Two groups of coastal motor boats then attacked the western end of the mole to distract the enemy's attention while Vindictive approached. Miraculously the entire expedition had reached its destination unreported and unobserved. Just before midnight the Vindictive came through the last smoke screen, moving across the narrow strip of water that separated her from the mole. She continued her approach under a hail of fire which inflicted heavy casualties on her crew and killed most of the officers in charge of her landing parties. The tidal stream was also causing problems for Vindictive as she struggled to lay alongside the mole. Fortunately the ferry Daffodil saw her predicament and in what has been described as an extraordinary piece of seamanship was able to push, and hold, Vindictive alongside the mole. The first of the storming parties, which included five of the Australian sailors, then made their way along the narrow swaying gangways to begin their assault. A few minutes later Iris II was brought alongside the mole ahead of Vindictive.

Vindictive being pushed alongside the mole by Daffodil
Vindictive being pushed alongside the mole by Daffodil.

It was soon realised that there could be no thought of rushing the mole head battery as had originally been intended. The Vindictive had gone past her assigned position leaving German machine guns and barbed wire between the storming parties and the gun emplacements. Consequently the mission changed to one of holding ground, as a diversionary measure, despite the attackers being the focus of nearly every German gun.

By now Vindictive's upper works were being pounded by the gun battery on the mole and were soon reduced to a mass of twisted steel. Many of her guns had been knocked out and casualties were mounting as two German destroyers berthed alongside the inner mole added their fire to the fight. Twenty minutes after the Vindictive had been put alongside, the situation ashore was precarious. The Royal Marines had formed a bridge head opposite the ship's brows while the seamen had only partially secured Vindictive to the mole.

Meanwhile the obsolete British submarine HMS C3, packed with several tons of high explosives, had penetrated the harbour. Her mission was to lay alongside the railway viaduct connecting the mole to the shore and set timed explosive charges before abandoning the vessel. Her captain, Lieutenant RD Sandford, RN, left nothing to chance. He rammed the viaduct wedging his submarine tightly between its steel girders before he and his crew made good their escape in a small skiff under a hail of enemy fire. The resultant explosion blew away 100 feet of the viaduct and cut communications to the mole as the three block ships Thetis, Intrepid and Iphigenia were steaming into the harbour. Australian born Lieutenant John Howell-Price, DSC, RNR was second in command of C3 and was awarded a Distinguished Service Order (DSO) for his bravery.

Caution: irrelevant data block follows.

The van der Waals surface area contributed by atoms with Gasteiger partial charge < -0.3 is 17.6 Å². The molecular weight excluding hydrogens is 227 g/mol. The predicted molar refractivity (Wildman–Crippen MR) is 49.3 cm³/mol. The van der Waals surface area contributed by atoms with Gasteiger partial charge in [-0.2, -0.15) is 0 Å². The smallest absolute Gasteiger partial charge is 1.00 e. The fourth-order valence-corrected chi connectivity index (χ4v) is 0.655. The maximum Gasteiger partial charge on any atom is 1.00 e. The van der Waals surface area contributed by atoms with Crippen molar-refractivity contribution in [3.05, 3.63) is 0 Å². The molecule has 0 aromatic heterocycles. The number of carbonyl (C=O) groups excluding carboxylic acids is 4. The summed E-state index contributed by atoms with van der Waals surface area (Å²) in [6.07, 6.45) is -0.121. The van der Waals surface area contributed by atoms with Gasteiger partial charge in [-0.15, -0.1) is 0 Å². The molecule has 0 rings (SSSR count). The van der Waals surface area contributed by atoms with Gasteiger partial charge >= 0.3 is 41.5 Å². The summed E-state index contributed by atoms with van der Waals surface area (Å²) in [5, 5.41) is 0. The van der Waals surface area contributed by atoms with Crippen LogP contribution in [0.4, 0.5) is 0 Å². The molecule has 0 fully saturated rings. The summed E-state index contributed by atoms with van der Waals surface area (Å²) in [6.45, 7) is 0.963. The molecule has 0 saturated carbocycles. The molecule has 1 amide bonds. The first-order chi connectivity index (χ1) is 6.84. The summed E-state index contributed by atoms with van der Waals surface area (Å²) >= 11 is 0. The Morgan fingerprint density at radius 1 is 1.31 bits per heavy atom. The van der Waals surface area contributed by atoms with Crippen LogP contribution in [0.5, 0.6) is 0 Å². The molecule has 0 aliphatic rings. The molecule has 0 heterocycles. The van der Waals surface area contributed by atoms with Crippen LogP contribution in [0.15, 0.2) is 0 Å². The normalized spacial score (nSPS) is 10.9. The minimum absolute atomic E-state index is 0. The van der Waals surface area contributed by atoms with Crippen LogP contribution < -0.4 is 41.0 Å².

Australian born Lieutenant John Howell-Price, DSO, DSC, RNR.  He was awarded the DSO for bravery in destroying the viaduct at Zeebrugge. Medals on display at the Australian War Memorial, Canberra.

The block ships passed through the battery fire and steamed on towards the channel and canal beyond it. Thetis had by this time sustained heavy damage and was taking on tons of water causing her to list heavily. She was brought to a halt 500 metres from her objective but had cleared the way through the nets and obstructions, allowing Intrepid and Iphigenia to pass through unimpeded as they made their way up the canal.

Intrepid entered the channel and once inside, her wheel was put hard over and the ship scuttled. Most of her crew got away in two cutters and a skiff. Iphigenia was not far behind and she made for a gap on the eastern side of the channel where she too was successfully scuttled. Her crew escaped in boats which they rowed out of the harbour before being picked up by fast motor launches.

Back at the mole the Vindictive continued to draw fire. The recall was sounded and the shore parties withdrew to their battered ships, carrying their wounded with them. Twenty five minutes later Vindictive and Iris withdrew and made for open water. As they left the scene Iris came under direct fire from the German batteries and was riddled with shells, mortally wounding her Commanding Officer. On fire and with half of her bridge blown away she eventually steamed out of range.